You should carry out regular checks around the house on the condition of your cables, switches, sockets and other accessories. If you notice anything unusual - for example, burn marks on plugs and sockets, sounds of ‘arcing’ (buzzing or crackling), fuses blowing or circuit-breakers tripping - get a NICEIC registered electrician to check your electrics as soon as possible.

A contractor holding extension cable on construction site working on second fix of socket wiring.

A contractor standing outside of a customers front door, smiling and holding a digital tablet and a tool bag.

I am a landlord or letting agent - when do I need to use a registered tradesperson?

By law, all private tenancies in England, Scotland and Wales must have an electrical safety check in place. While they are currently not mandatory in Northern Ireland, they are strongly recommended by NICEIC, Electrical Safety First and the wider industry.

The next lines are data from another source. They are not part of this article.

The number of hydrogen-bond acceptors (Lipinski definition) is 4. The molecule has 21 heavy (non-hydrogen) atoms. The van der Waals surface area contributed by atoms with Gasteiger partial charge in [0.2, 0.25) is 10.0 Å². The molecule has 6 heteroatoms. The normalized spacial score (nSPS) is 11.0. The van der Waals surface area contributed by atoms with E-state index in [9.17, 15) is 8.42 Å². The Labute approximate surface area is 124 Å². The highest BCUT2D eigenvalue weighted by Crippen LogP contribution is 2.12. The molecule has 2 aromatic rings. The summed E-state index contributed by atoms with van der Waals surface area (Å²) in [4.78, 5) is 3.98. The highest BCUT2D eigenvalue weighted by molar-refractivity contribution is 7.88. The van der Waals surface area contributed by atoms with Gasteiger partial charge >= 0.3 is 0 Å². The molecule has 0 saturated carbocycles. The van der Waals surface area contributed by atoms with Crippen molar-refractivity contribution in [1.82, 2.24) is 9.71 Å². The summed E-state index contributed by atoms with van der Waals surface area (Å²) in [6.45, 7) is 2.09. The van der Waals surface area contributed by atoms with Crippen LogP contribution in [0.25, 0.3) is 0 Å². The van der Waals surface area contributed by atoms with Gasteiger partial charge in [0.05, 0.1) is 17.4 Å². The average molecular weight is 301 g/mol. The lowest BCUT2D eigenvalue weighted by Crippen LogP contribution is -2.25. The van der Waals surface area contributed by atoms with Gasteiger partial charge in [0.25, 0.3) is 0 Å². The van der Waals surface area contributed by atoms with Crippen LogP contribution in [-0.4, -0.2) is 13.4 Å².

While the legal rules vary depending on where in the UK your properties are situated, the core requirements are consistent. As a private landlord, you must: 

  •  get your property electrics checked at least every five years
  •  use a competent contractor, to carry out an EICR
  •  ensure the electrics meet the required standards
  •  provide your tenant(s) with evidence of the EICR before the start of the tenancy.

 Depending on the outcome of the EICR, additional work may be required to bring the installation up to the required standard. These are indicated by observation codes recorded on the EICR:

Danger present. Risk of injury. Immediate remedial action required.Potentially dangerous - urgent remedial action required.Further investigation required without delay.Observations are a recommended improvement.